Art Windsor-Essex respectively acknowledges that we are located on Anishinaabe Territory – the traditional territory of the Three Fires Confederacy of First Nations, comprised of the Ojibway, the Odawa, and the Potawatomi. Today the Anishinaabe of the Three Fires Confederacy are represented by Walpole Island First Nation. We want to state our respect for the historical and ongoing authority of Walpole Island First Nation over its Territory.
Still Life: ‘Food’ for the Eye, Mind and Body
June 1, 2018 - October 21, 2018
Franklin Carmichael, Trilliums, c. 1930, colour linocut on rice paper, 21.0 cm x 28.0 cm, Gift of Mrs. R.G. Mastin, 1978
By expanding the framework for determining the “Still Life,” this exhibition investigates how the objects depicted refer to sociological, historical, economic, or life-style values embodied within the everyday. For thousands of years, images of food have existed as an art form. Within some ancient cultures, graphic renderings of food symbolized the nutritional sources that the human spirit needs.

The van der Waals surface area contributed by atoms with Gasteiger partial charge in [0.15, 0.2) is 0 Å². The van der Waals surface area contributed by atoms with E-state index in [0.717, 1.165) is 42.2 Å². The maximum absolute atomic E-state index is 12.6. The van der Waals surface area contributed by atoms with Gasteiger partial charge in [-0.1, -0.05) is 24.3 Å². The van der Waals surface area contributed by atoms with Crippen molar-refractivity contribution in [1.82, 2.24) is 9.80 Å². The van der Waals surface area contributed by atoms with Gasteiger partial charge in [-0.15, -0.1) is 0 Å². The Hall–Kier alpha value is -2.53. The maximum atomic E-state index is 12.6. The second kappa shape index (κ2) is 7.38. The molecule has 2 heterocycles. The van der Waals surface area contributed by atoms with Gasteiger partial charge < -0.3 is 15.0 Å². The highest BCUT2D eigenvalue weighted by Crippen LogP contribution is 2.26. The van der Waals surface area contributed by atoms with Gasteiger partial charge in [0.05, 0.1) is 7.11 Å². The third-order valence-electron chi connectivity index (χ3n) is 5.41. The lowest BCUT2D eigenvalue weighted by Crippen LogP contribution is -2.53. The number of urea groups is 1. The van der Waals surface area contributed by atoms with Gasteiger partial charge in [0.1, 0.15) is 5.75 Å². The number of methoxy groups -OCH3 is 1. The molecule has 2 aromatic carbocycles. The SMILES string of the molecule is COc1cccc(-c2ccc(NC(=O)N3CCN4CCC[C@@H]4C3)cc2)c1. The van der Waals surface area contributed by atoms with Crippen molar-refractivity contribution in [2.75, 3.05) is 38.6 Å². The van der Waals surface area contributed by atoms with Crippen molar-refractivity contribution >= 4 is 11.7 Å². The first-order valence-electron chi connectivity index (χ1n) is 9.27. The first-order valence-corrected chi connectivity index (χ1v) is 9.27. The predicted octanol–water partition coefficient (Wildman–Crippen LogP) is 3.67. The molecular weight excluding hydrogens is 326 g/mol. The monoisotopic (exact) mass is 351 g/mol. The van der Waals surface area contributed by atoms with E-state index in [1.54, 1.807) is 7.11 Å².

Throughout its pictorial history, food has served as a symbol and metaphor in multiple contexts. Food as nourishment has been used to illustrate connections to family and economies and as the still life motif was placed within a hierarchical aesthetic structure which not only marginalized it as an art form but also relegated its female practitioners to a lower artistic status.
Drawn from the Art Gallery of Windsor’s collection, this selection of images from the nineteenth to the twenty-first century offers the viewer ‘food’ for thought demonstrating how the still life tradition has been reconsidered as an expressive visual form in a variety of media.